Bruckner hates percussionists

Bruckner 7Bruckner’s Symphony No. 7 is an impressive, expansive, melodic work that requires a supersized orchestra, and for many members of the orchestra it’s a real work out.

If you’re a percussionist however, your entire part for this epic masterwork fits neatly onto a single page of music.

 

The percussionists’ sheet music (pictured) indicates that the triangle and cymbal parts are tacet (silent) for the first movement. For the second movement, there are 170+ bars of rest (the other notes on the page are just there as cues so the percussionists don’t get lost while waiting) before the long awaited moment of glory, circled in red: a triple forte SINGLE EPIC CYMBAL CRASH AND TRIANGLE FLURRY, which reputedly marks the moment Bruckner learned of the death of his hero, composer Richard Wagner.

That’s followed by more tacet rest until the end of the movement, and movements 3 and 4 are also tacet. Percussionists might as well go out for a cheeseburger after the second movement.

Here’s how it plays out in this one minute animated clip by the London Philharmonic.

 

The internet has not let us down in celebrating this fact.

1.  TwoSet Violin—”DON’T MISS IT”

You may have seen this Australian YouTuber duo’s take on the Tchaikovsky’s Nutcracker Suite played on squeaky rubber chickens, or perhaps Pachelbel’s Chicken featuring a rubber quicken quartet? Here’s their contribution to the Bruckner Hates Percussionists debate, in 1 minute and 16 seconds.

 

2.  Bruckner Hates Percussionists social media forum

Yes, this is a thing. In fact on Reddit, there is an entire thread on the subject where musicians share conflicting points of view, along with a few stories from the trenches:

I heard about a performance where the cymbal player stood up to play this one crash, and at the moment where he was supposed to play, he froze, and didn’t do anything. He put the cymbals down, sat back down, and listened to the rest of the concert.”

As a percussionist, if you think this is bad, you don’t know our rep very well. This is somewhat standard and better than the rest as you don’t have to wait until the 4th movement to play.”

I feel especially sorry for the triangle player, as their only note co-incides with the only note for the cymbal and, as such, is not even heard on the recording.”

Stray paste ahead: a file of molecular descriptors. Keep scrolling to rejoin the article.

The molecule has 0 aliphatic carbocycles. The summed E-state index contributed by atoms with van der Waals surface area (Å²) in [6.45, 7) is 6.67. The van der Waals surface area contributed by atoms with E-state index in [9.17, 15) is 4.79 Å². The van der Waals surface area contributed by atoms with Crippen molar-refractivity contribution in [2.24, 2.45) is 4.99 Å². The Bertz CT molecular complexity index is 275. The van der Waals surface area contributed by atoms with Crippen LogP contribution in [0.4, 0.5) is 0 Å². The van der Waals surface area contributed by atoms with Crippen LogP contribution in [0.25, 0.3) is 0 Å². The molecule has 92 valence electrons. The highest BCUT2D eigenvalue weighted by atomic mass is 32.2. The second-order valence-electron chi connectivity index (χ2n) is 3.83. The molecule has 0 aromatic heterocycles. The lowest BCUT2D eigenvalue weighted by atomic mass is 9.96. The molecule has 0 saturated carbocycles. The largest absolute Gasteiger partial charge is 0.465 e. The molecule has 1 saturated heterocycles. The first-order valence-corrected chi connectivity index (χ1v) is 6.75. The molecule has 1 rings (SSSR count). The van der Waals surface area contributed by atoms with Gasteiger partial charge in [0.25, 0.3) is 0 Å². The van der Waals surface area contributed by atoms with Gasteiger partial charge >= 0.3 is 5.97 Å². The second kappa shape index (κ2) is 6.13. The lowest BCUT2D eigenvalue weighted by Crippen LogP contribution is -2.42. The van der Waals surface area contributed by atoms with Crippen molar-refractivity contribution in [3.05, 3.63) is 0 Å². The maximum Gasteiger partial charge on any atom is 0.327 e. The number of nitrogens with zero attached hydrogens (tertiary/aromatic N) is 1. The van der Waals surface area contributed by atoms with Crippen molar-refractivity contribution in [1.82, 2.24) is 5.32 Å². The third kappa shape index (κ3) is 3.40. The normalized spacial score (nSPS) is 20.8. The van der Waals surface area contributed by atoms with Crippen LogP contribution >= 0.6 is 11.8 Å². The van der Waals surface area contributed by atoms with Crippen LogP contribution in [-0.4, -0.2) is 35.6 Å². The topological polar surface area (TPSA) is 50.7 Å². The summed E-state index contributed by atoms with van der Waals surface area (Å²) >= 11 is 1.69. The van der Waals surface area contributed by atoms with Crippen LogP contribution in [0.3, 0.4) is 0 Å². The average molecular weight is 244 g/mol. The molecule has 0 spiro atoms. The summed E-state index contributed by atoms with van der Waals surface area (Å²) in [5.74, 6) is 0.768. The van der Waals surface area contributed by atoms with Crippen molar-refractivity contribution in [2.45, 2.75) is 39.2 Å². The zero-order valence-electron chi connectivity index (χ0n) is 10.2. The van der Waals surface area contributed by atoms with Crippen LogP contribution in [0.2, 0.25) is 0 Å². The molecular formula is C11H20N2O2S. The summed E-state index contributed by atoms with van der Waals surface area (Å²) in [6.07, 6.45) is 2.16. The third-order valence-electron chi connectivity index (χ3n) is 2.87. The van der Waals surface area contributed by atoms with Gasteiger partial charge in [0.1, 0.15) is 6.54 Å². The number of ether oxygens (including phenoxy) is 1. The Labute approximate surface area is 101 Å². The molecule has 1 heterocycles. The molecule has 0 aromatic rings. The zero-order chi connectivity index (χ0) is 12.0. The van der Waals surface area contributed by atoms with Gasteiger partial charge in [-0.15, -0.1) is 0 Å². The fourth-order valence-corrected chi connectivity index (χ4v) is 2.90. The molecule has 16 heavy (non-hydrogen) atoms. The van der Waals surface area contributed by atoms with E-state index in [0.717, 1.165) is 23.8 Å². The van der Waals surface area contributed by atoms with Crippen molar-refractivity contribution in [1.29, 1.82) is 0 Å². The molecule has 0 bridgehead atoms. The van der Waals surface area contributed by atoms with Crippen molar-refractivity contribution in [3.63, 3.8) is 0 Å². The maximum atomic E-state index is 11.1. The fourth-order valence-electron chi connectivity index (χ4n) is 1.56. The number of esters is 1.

I remember seeing BPO/Rattle perform this at the Proms in 2007 (I think) – cymbal player leant forward, big flourish and literally jumped as he performed the note. Then sat down for the rest of the performance. Biggest “bravo” of the night from the Prommers come the applause.”

Whatevs. Best seat in the house and a paycheck for being there.”

3.  12 Things Not To Do When You’re Playing Bruckner 7

The captions may be in German but it turns out that comedy, like music, needs no language. Our favorite among this video compilation by music students is number 8. Number 10 is a close second.

 

4.  Oh the Irony!

Someone thought it would be funny to upload to YouTube a video of the Munich Philharmonic playing Bruckner’s 7th Symphony where the sound is muted except for the epic cymbal crash. And it kind of is!

And it has 2,900 views!

Go on, give them another. (Spoiler: you can fast forward to the 46:46″ mark to enjoy *the moment*.)


A final word from percussionist Victor Avdienko.

I don’t feel Bruckner “hates” percussionists. He simply used the color and texture of the percussion sparingly to increase the emotional impact. Contrast this style with Tchaikovsky, who composed very busy and exuberant cymbal parts. Both have the similar emotional release, but they were just master chefs using a single ingredient in differing amounts.”—Victor Avdienko

Victor gets to play the cymbal part in Bruckner’s Symphony No. 7 in the May 5 season finale. You can read more about the surprising degree of thought that goes into performing this piece in his guest-authored blog piece, Telling an epic story with one note.


You can hear Bruckner’s Symphony No. 7 in the EPIC BRUCKNER May 5 season finale concert at the Lesher Center for the Arts in Walnut Creek. Tickets and information available online or by calling the Lesher Center Box Office at 925.934.7469. Tickets are $42-$72 and the price for students 25 and under is $20.

 
 

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